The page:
The Samaritans in the northern part of the former Jewish territory who had intermingled with non-Jews have become the enemies of Jews returning to their home in the southern region of Judah.  These Samaritans now block the way home for the returning exiles.  In a time of return from deportation when we might imagine a new joy rising from the hearts of the Israelites, it is instead corruption and idol worship that they experience.  In a time when physical and emotional fatigue from the return journey sap the strength of God’s people, they are called to dig deep into their inner selves to find the energy to rebuild.  Yet despite the energy they expend in their struggle to return to their Jerusalem home, the faithful find the wherewithal to rebuild.  They rely on their custom of maintaining contact with Yahweh through exile. They are an exhausted people who return from the north and yet here the prophet Haggai entreats the people to rebuild what was lost and he promises that there will be immediate joy.  We might feel tired just thinking of the turmoil, disappointment and suffering they experience.  We also might feel their hope, animation and sense of fulfillment.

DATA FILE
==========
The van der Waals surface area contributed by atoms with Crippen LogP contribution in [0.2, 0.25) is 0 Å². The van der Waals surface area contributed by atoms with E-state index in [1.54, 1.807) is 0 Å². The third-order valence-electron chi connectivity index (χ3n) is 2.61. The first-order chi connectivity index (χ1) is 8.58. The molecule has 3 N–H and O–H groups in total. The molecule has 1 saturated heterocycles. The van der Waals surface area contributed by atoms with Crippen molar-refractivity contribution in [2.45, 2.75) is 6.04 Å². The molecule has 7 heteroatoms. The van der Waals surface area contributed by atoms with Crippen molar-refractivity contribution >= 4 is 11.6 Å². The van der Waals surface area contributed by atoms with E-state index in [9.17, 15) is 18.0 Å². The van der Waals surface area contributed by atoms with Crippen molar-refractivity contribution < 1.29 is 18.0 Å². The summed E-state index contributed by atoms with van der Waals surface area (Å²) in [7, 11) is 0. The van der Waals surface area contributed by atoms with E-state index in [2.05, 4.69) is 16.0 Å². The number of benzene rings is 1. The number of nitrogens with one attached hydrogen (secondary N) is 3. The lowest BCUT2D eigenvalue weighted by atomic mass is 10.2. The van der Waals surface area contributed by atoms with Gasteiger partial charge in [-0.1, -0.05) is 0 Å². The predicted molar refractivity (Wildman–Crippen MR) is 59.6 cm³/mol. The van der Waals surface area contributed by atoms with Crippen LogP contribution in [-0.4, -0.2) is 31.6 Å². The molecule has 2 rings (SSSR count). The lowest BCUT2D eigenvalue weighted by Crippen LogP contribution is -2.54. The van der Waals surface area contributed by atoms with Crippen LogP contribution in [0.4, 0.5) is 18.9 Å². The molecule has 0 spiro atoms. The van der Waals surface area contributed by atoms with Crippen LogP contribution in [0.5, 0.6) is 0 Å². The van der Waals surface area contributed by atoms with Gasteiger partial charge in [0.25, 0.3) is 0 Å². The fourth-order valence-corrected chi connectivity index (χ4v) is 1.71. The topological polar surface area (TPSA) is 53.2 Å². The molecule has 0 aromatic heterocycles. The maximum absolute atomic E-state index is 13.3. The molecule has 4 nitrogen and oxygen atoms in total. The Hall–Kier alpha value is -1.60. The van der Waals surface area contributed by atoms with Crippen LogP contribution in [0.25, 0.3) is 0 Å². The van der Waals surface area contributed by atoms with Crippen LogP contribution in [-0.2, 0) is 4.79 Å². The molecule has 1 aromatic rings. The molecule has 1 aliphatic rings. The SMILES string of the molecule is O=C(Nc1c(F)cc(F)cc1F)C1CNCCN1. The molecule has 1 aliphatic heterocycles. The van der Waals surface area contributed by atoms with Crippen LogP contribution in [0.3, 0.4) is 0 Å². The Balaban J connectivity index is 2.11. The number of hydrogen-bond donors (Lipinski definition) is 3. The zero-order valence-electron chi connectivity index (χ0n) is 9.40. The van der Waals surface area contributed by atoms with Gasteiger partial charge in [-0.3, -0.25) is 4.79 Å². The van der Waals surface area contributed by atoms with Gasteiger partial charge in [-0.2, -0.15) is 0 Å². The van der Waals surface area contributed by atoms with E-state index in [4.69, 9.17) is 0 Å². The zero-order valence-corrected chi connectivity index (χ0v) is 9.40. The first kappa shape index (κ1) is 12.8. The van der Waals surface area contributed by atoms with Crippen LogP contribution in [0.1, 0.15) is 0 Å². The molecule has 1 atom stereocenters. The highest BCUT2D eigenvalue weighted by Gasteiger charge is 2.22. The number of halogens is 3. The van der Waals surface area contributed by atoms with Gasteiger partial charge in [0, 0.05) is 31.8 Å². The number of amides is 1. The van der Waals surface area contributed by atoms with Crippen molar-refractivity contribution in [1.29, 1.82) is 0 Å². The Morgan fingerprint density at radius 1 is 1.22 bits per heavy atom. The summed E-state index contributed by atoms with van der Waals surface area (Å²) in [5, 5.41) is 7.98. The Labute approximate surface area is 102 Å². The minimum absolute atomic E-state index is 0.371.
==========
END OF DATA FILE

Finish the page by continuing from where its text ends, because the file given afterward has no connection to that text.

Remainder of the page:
This is a story that inspires.

Some of this prophecy (in particular the portion of chapter 2 just before today’s reading) takes the form of a “torah” or instruction given by a priest and so it carries particular significance. We are reminded that we are nothing if not first thought and then created by God. We are exhorted to re-build the old temple and to rebuild ourselves.  We are reminded that God will fill us with the persistence and fortitude to answer this call.  We are told that there is one to come who will shepherd his sheep in their return to an old home in a new spirit.

We have just closed Eastertide, two months of celebration when we experience the intimate presence of the resurrected Christ who arrives as fulfillment of all the prophets have predicted.  He is the new temple, and we are the building blocks.  He is the promise, and we are the beneficiaries.  He is the blessing, and we are the blessed.  As we return from our own personal exiles, may we live up to this promise.  And so we pray . . .

Dear and gracious Lord, you have called us back from our time of exile.  You have offered us transformation and new life.  You have filled us with new energy and new strength.  May we live up to the potential we embody.  May we learn to be true, living stones in your temple.  And may we experience the joy of your immediate blessing.  Amen. 

Adapted from a Noontime first written on May 17, 2007.